dpkg-reconfigure mysql-server-5.5

But make sure there's no old mysql version installation installed, if there was please remove:

# Miraz quick mysql package check
dpkg -l *mysql*
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I did not have this problem, but a dpkg-reconfigure mysql-server-5.5 fixed whatever was wrong in my config. – David Purdue Apr 15 '14 at 6:10
in my case, the problem turned out to be a mistyped property name in /etc/mysql/my.cnf....From this blog:… , run mysqld -v. I tried googling mysql exit code 7, without success. My guess is exit code 7 has to do with failures to parse the mysql configuration file. – MaasSql Mar 16 '15 at 15:21
I had this same issue but found it difficult to trace because my faulty configuration was under /etc/mysql/conf.d/* and also because there were old logs called /var/log/mysql.* which caused me not to notice the active logs /var/log/mysql/*. – Dave Burt Mar 25 '15 at 0:24

Innodb has a default setting (innodb_buffer_pool_size) which is set to 128M - this may be too large for your server (especially if you're using a small Amazon EC2 AMI - which I was) The fix that worked for me was to add the following line to /etc/mysql/my.cnf

innodb_buffer_pool_size = 16M

I wrote about this fix over here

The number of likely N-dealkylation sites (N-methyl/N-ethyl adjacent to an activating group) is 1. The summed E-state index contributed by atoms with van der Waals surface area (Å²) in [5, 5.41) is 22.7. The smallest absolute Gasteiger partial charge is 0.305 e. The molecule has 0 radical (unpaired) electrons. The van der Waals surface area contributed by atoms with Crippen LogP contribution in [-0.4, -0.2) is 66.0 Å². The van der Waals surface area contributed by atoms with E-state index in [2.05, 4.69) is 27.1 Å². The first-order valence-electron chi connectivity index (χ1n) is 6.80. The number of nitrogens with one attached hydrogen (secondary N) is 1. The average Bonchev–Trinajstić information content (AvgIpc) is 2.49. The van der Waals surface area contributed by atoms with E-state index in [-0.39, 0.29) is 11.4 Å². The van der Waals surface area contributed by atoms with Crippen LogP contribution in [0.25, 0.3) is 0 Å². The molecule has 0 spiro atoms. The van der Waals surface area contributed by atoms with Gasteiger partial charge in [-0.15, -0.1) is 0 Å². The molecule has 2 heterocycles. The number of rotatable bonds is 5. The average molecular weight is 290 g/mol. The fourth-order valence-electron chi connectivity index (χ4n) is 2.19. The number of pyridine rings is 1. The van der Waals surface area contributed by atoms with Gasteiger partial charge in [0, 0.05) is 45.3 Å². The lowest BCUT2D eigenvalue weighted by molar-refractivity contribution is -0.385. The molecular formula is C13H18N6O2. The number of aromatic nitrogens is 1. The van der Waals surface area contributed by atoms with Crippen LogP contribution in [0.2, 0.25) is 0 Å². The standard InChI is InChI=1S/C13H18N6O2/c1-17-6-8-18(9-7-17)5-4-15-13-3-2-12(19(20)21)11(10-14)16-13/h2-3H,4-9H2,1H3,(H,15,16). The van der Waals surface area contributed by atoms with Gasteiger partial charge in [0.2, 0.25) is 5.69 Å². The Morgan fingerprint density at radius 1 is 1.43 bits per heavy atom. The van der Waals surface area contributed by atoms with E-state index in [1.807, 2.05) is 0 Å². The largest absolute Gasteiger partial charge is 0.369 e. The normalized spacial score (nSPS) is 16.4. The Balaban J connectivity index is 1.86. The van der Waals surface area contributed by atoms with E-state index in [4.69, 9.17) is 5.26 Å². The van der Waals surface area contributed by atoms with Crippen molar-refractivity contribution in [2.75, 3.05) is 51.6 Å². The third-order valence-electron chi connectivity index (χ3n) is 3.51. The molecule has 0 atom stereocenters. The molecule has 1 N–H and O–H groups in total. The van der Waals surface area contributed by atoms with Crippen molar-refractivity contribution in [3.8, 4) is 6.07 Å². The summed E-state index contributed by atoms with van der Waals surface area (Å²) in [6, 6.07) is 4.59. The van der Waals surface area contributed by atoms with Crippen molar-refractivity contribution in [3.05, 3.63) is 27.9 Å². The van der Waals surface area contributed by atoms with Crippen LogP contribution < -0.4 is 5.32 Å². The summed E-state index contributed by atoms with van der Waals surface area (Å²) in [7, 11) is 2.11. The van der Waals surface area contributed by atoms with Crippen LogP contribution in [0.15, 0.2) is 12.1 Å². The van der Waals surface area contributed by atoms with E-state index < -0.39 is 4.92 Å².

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Turns out my VM was just plain running out of memory. Setting innodb_buffer_pool_size lower was one part of the solution, but beware you might just be out of memory. – thaddeusmt Jan 8 '15 at 17:47

I had a similar problem. It was frustrating because I couldn't see any error logs indicating what the problem was.

In my case, the value I had set for innodb_buffer_pool_size was too large for the memory of the server.

I found this out by running mysqld directly as the mysql user.

# su mysql
# mysqld

This way you actually see the error output.

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Thanks Joel - Good tip. – Tom Jan 16 '13 at 10:49
This is a great tip, I'd been struggling to get some meaningful debug information out of mysql. Thanks! – niallsco May 23 '13 at 19:29

I also had a similar problem. The items below say they have been removed from mysql server 5.5.
If you have them in your my.cnf, it won't start. Comment them out with #.
(Info derived from :

The options affected are shown in this list:

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Perfect! Exactly what was throwing me off. Thanks. – Brad F Jacobs Mar 25 '13 at 22:25

It seems to boil down to errors in the MySQL configuration, located in /etc/mysql/my.cnf and files in /etc/mysql/conf.d/.

In my case it was a wrong bind-address value, because the IP address of my machine had changed and MySQL couldn't bind anymore. Feel free to rea more on this in this blog article.

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A good way to debug the failures in the post-start process (/etc/init/mysql.conf) is to check the upstart logs:

sudo tail -f /var/log/upstart/mysql.log 

That gave me a socket error:

error: 'Can't connect to local MySQL server through socket

In my case it was caused by a missing user setting under the [mysqld] group in my.cnf

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When I had a similar MySQL error ("Job failed to start") after upgrading from 11.10 to 12.04, comment #27 on worked perfectly for me. Quote: